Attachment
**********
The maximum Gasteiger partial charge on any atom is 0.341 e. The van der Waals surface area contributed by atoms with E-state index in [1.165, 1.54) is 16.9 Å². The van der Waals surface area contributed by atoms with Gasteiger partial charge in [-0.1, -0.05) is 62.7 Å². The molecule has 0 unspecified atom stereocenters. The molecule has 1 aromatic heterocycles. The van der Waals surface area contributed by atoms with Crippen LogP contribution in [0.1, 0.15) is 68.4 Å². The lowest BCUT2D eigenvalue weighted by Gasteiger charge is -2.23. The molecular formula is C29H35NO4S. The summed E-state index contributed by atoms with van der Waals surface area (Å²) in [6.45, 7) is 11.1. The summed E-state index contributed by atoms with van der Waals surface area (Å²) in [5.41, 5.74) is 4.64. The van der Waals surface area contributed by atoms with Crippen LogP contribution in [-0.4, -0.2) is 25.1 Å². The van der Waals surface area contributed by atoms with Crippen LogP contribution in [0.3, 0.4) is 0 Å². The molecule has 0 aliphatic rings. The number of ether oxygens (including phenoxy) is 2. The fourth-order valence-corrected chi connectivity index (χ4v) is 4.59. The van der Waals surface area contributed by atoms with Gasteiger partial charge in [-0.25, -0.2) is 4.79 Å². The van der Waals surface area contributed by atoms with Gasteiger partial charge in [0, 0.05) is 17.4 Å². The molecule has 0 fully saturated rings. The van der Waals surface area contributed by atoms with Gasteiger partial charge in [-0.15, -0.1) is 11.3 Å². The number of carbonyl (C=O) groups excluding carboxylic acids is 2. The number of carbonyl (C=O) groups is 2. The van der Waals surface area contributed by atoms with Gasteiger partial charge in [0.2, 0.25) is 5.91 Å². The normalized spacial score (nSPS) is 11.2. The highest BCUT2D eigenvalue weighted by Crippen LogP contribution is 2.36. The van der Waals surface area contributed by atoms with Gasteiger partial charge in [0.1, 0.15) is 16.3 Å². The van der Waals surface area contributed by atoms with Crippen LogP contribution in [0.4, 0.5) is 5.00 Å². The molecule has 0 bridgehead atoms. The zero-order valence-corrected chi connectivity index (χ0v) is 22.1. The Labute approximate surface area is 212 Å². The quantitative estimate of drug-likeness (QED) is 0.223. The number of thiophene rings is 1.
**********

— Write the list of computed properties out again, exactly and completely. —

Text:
The maximum Gasteiger partial charge on any atom is 0.341 e. The van der Waals surface area contributed by atoms with E-state index in [1.165, 1.54) is 16.9 Å². The van der Waals surface area contributed by atoms with Gasteiger partial charge in [-0.1, -0.05) is 62.7 Å². The molecule has 0 unspecified atom stereocenters. The molecule has 1 aromatic heterocycles. The van der Waals surface area contributed by atoms with Crippen LogP contribution in [0.1, 0.15) is 68.4 Å². The lowest BCUT2D eigenvalue weighted by Gasteiger charge is -2.23. The molecular formula is C29H35NO4S. The summed E-state index contributed by atoms with van der Waals surface area (Å²) in [6.45, 7) is 11.1. The summed E-state index contributed by atoms with van der Waals surface area (Å²) in [5.41, 5.74) is 4.64. The van der Waals surface area contributed by atoms with Crippen LogP contribution in [-0.4, -0.2) is 25.1 Å². The van der Waals surface area contributed by atoms with Crippen LogP contribution in [0.3, 0.4) is 0 Å². The molecule has 0 aliphatic rings. The number of ether oxygens (including phenoxy) is 2. The fourth-order valence-corrected chi connectivity index (χ4v) is 4.59. The van der Waals surface area contributed by atoms with Gasteiger partial charge in [-0.25, -0.2) is 4.79 Å². The van der Waals surface area contributed by atoms with Gasteiger partial charge in [0, 0.05) is 17.4 Å². The molecule has 0 fully saturated rings. The van der Waals surface area contributed by atoms with Gasteiger partial charge in [-0.15, -0.1) is 11.3 Å². The number of carbonyl (C=O) groups excluding carboxylic acids is 2. The number of carbonyl (C=O) groups is 2. The van der Waals surface area contributed by atoms with Gasteiger partial charge in [0.2, 0.25) is 5.91 Å². The normalized spacial score (nSPS) is 11.2. The highest BCUT2D eigenvalue weighted by Crippen LogP contribution is 2.36. The van der Waals surface area contributed by atoms with Gasteiger partial charge in [0.1, 0.15) is 16.3 Å². The van der Waals surface area contributed by atoms with Crippen LogP contribution in [0.4, 0.5) is 5.00 Å². The molecule has 0 bridgehead atoms. The zero-order valence-corrected chi connectivity index (χ0v) is 22.1. The Labute approximate surface area is 212 Å². The quantitative estimate of drug-likeness (QED) is 0.223. The number of thiophene rings is 1.